- Varied enemies, well designed
boss battles and challenging but manageable platforming action.
- Great looking cartoon graphics and well-acted cut scenes.
- Solid plot and good soundtrack.
- Recommended title for kids and a great update to the series
for older fans.
- "Direct Control" scheme is an
interesting innovation, but causes some of the more frequently
used controls to become a little clunky.
- Free roaming level design occasionally makes backtracking a
notified of site updates. Sign-up for the Newsletter sent out
E-Mail Address Below:
Pitfall: The Lost Expedition
Score: 8.4 / 10
I really did attempt to think up ways to
begin this review by not sounding like an old fart, but we're talking
about Pitfall!, the franchise that began on the Atari 2600 with Pitfall
Harry, a (literally) 2-bit adventurer who fearlessly braved the
synchronized jaws of the blocky crocodile and the sting of the
apparently-four-foot-square scorpion in 1982. The graphics were Indiana
Jones: Temple of Pong, and the sound effects were like a speak-and-spell
being drowned in a bathtub, but as the game that marked the birth of the
platformer, it definitely earned the exclamation point after its name.
Activision has since updated the Pitfall! series for almost every
generation of console. "Super Pitfall" for the NES was almost as
enjoyable as sitting on a cactus, but Pitfall: The Mayan Adventure for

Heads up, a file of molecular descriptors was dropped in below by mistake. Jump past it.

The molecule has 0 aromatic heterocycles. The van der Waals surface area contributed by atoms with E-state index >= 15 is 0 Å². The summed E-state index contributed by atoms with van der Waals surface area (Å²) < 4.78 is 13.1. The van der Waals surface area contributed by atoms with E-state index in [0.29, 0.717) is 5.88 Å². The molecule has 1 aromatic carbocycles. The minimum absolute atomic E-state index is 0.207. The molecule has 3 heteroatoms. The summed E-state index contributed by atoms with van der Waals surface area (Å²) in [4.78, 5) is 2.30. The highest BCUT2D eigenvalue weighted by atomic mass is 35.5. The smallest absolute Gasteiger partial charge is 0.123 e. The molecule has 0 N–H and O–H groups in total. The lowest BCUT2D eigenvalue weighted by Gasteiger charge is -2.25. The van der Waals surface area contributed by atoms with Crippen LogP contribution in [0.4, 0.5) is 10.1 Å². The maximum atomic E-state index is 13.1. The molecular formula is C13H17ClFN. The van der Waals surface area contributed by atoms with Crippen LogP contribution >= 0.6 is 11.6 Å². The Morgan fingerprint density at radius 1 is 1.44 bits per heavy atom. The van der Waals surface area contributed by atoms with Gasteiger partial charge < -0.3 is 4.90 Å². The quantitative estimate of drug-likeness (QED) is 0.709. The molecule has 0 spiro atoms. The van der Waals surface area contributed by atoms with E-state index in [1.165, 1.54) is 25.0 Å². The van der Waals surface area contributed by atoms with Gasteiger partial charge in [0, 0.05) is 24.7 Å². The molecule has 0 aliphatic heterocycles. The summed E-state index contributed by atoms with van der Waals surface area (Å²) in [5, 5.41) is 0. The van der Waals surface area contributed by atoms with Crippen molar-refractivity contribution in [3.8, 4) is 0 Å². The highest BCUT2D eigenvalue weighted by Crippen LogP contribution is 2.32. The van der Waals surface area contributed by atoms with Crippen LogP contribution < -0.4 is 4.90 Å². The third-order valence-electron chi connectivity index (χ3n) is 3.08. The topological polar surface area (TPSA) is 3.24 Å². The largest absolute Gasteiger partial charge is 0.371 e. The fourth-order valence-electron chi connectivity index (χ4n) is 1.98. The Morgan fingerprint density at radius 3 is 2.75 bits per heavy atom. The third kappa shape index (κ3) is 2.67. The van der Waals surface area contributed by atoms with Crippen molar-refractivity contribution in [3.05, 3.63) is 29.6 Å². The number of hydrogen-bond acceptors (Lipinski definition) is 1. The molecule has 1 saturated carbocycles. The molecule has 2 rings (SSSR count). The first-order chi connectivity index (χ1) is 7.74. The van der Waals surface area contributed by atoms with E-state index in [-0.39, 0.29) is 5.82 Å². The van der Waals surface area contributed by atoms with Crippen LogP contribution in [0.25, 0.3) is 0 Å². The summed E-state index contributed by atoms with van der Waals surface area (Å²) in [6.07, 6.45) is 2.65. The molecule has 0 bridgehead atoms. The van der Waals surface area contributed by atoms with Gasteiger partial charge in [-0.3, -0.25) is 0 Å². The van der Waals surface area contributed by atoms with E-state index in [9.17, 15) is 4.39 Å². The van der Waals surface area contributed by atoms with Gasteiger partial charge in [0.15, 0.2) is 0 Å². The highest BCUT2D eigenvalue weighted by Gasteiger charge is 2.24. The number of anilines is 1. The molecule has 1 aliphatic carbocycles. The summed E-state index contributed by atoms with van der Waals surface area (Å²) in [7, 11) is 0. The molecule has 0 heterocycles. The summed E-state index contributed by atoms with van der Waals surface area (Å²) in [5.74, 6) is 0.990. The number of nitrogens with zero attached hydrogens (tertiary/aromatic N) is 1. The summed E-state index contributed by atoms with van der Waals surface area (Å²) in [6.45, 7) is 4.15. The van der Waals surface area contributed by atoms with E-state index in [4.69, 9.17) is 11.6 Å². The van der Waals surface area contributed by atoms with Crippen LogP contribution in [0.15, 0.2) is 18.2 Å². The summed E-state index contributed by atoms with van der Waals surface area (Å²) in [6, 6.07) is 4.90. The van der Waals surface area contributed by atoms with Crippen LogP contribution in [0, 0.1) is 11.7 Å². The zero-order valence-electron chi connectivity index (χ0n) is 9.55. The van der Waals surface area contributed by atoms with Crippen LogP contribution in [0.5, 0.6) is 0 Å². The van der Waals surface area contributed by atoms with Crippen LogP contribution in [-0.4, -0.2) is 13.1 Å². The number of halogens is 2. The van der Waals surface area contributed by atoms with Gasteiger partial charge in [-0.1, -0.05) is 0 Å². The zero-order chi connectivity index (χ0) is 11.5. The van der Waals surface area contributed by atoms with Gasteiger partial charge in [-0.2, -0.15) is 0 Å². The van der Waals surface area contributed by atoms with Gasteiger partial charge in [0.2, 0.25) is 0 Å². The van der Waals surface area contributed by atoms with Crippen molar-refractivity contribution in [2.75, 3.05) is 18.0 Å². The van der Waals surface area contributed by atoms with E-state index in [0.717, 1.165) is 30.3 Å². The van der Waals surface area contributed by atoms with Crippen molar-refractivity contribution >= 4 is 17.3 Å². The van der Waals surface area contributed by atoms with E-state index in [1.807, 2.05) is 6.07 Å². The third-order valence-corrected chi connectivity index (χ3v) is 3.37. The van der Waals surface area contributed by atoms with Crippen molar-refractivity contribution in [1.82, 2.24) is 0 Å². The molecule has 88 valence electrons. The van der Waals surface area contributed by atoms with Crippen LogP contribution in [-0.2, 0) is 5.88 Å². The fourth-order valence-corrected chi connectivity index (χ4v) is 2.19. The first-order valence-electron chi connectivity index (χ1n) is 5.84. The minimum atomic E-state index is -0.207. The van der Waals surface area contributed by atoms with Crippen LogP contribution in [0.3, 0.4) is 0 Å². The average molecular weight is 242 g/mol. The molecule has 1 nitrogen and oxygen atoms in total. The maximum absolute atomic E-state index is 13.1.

the Super Nintendo, and Pitfall 3-D: Beyond
the Jungle, for the Playstation were both
solid, fun titles.
In this latest installment, "Pitfall: The Lost Expedition" our hero has
re-emerged with a significant makeover. The jaunty, cartoonish graphics
are a break from the more realistic tone set by the series' most recent
predecessors, and the new look, combined with silly, well-acted
cut-scenes, invest Pitfall
Harry and friends with personalities that fit perfectly into the game's
The story opens with a battle against a demon jaguar. After fumbling
through this fight, I was relieved when Harry, about to be dealt a final
blow, has a flashback to the previous day. He and a group of explorers
led by archaeologist Dr. Bittenbinder are aboard a rickety puddle-jumper
above the Peruvian jungle when their plane is struck by lightning. (I
noticed that Harry, fancying himself quite the ladies man, appears to
throw Dr. Bittenbinder's assistant Nicole out of the plane before she